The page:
6. Take one step beyond the client’s expectations. Send a small gift with your response.
7. Follow up with the customer to make sure they are happy with how the complaint was handled. Be sure that your company has drawn the correct conclusions from the complaints. Keep in touch with your customers, as this will help you constantly improve your business.
Make your organization complaint friendly, it is necessary to develop a complaint-handling policy, which will benefit customers. The authors cite four principles of a complaint friendly policy.
4 Principles of a Complaint Friendly Policy
1) remember that the most important thing is a dissatisfied customer
2) make sure that your policy is consistent with all parts of the organization
3) don’t forget to reward employees who successfully solve the problems of dissatisfied customers
4) create a structure that allows all customer complaints to flow easily and smoothly from staff to superiors.
The process of creating an organization that is friendly to complaints sometimes requires rebuilding internal structures. Janelle Barlow and Claus Moller suggest the steps that need to be to create a complaint friendly company.
Complaint Friendly Company
1. Create an implementation team and prepare it in advance
The company forms an implementation team that consists of representatives of top management and various departments. The implementation team develops a plan that includes internal quality auditing, a staff audit who handles complaints, distribution of the complaints program within the organization, and development of a system for evaluating and tracking complaints.
2. Compose a complaints policy
At this stage, you develop an official policy for dealing with complaints, if there is no such policy, or correct the existing policy, as well as identify organizational obstacles to a good attitude to complaints. You need to find systems that do not work for customers.
3. Use workplace teams and departments to process complaints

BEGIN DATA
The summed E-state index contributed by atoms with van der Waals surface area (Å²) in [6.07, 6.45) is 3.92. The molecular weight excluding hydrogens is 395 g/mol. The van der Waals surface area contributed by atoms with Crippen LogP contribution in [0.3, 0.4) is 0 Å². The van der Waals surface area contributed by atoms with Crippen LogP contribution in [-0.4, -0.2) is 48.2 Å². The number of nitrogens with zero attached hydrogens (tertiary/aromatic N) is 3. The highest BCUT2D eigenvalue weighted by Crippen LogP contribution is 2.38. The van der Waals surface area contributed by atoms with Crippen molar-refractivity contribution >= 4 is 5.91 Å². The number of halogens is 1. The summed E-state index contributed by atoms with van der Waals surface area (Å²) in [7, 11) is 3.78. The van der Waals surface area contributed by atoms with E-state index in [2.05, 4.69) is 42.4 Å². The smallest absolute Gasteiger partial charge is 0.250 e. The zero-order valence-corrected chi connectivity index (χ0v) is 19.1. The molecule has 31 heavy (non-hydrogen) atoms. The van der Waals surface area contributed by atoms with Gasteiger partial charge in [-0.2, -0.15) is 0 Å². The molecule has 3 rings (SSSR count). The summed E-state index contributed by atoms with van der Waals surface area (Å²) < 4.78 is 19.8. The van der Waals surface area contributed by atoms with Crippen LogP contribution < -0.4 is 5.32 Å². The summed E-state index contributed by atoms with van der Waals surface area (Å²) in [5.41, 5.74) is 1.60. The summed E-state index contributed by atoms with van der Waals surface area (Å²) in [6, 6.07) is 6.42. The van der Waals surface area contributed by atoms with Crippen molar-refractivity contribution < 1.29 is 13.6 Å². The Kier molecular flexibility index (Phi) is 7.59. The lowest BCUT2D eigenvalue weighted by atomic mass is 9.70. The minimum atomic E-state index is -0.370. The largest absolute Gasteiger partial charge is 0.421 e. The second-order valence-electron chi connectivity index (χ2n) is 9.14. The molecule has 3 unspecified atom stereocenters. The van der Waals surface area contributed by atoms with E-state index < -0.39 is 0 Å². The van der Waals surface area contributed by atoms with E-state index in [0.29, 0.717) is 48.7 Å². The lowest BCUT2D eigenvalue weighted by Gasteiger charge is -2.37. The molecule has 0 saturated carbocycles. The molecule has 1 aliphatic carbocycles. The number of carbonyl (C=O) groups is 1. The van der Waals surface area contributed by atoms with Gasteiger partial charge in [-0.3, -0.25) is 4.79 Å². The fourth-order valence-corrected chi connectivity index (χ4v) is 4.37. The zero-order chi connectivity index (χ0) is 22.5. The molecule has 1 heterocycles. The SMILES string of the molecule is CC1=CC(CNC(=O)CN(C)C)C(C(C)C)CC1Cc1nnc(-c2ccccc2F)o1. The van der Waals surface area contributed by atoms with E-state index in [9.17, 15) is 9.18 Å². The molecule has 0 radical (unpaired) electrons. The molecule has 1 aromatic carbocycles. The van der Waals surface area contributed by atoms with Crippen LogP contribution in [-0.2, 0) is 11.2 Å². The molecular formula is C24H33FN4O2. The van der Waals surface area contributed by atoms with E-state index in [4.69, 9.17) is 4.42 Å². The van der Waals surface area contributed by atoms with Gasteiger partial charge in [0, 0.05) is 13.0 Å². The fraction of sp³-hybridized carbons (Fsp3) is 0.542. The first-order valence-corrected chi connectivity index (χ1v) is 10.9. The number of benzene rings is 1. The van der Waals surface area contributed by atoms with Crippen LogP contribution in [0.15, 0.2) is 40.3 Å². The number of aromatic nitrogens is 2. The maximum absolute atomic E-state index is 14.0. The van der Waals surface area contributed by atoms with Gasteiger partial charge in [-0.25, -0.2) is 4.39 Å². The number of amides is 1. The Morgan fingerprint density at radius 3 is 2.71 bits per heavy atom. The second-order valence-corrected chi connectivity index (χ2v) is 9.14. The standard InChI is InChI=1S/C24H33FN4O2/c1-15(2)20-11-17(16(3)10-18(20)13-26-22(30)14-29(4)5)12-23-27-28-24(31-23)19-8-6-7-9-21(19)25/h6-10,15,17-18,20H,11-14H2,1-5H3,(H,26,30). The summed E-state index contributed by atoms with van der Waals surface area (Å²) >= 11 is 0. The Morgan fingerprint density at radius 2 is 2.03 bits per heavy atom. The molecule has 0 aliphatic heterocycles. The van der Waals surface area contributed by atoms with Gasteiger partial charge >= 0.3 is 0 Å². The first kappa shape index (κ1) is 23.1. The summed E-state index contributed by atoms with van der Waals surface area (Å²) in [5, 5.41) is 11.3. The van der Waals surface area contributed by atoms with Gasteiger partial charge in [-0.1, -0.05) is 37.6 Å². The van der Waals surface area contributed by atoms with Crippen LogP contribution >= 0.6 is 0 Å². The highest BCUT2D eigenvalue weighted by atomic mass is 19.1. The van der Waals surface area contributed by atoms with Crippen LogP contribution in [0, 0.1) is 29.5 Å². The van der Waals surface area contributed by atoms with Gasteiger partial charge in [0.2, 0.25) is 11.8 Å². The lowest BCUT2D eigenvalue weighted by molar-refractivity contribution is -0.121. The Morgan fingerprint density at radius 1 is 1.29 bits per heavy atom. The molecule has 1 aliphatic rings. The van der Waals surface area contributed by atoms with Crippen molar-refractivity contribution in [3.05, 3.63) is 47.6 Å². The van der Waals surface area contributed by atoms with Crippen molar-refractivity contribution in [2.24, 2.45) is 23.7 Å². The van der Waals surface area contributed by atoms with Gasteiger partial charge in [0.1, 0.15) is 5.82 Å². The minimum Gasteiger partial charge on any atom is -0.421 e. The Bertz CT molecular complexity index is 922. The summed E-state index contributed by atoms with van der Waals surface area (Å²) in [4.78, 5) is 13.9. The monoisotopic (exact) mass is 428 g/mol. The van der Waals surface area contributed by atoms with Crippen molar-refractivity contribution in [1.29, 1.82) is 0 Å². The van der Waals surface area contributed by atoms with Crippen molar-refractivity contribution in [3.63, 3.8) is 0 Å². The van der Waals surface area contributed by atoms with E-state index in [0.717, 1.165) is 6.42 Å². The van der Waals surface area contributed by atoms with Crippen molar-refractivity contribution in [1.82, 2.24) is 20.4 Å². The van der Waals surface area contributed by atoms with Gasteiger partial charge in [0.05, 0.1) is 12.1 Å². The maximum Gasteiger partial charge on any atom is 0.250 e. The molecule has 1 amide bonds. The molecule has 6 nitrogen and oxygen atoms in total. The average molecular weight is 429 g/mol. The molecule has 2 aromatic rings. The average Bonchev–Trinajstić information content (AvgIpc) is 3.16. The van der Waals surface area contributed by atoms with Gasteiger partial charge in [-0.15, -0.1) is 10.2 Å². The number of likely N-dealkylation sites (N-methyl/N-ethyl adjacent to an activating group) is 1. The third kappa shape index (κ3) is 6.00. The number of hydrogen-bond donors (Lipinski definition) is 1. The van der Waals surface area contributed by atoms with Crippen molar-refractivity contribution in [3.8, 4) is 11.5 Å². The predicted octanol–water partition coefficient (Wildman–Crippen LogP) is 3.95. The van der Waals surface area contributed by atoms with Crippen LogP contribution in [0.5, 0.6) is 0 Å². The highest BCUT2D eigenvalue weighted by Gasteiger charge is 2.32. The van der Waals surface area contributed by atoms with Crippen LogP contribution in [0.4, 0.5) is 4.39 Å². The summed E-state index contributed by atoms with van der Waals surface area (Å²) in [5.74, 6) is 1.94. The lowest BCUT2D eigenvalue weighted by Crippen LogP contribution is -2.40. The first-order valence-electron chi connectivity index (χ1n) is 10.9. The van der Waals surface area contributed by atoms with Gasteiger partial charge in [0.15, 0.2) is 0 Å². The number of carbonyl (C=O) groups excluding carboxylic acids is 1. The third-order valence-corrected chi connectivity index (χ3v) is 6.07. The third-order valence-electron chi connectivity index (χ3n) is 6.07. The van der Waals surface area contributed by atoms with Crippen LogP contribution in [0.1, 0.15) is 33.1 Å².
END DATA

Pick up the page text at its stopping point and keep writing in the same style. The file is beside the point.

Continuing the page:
Departments make lists of the most common complaints and give them to the implementation team to study, then the implementation team analyzes these lists and identifies patterns. Departments should enthusiastically support policies that are designed to meet complaints.
4. Train your staff
All employees of the organization must be trained to deal effectively with customer complaints. Use the gift formula in the training. Then stuff develops an action plan to resolve consumer complaints as effectively as possible.
5. Install a complaint toolbox for staff
This set of tools should contain checklists for effective complaint management, procedures for monitoring customer satisfaction, suggestions for ways to encourage complaints and facilitate their submission, methods for tracking complaints, and a system for using complaints to improve the quality of work.
6. Maintain your momentum
Update regularly your customer retention statistics and share them with your employees at all levels. Report progress to your employees, encourage them to work successfully with complaints, and award bonuses for effectively resolving complaints, but not for reducing the number of complaints.
7. Use the same methods for internal complaints
Make sure that all of the above applies to internal complaints as well, so that everyone has a chance to improve the company by demanding quality both inside and outside the company.
Remember that as soon as you implement a complaint friendly policy, you must support it.
The book A Complaint Is a Gift: Recovering Customer Loyalty When Things Go Wrong contains psychological profiles of complainants, describes the approach to each category and provides effective and detailed advice on how to respond to complaints. The authors show many real-life examples in the book that tells how companies are helped by proper handling of complaints, as well as how companies fail if they ignore their client’s comments.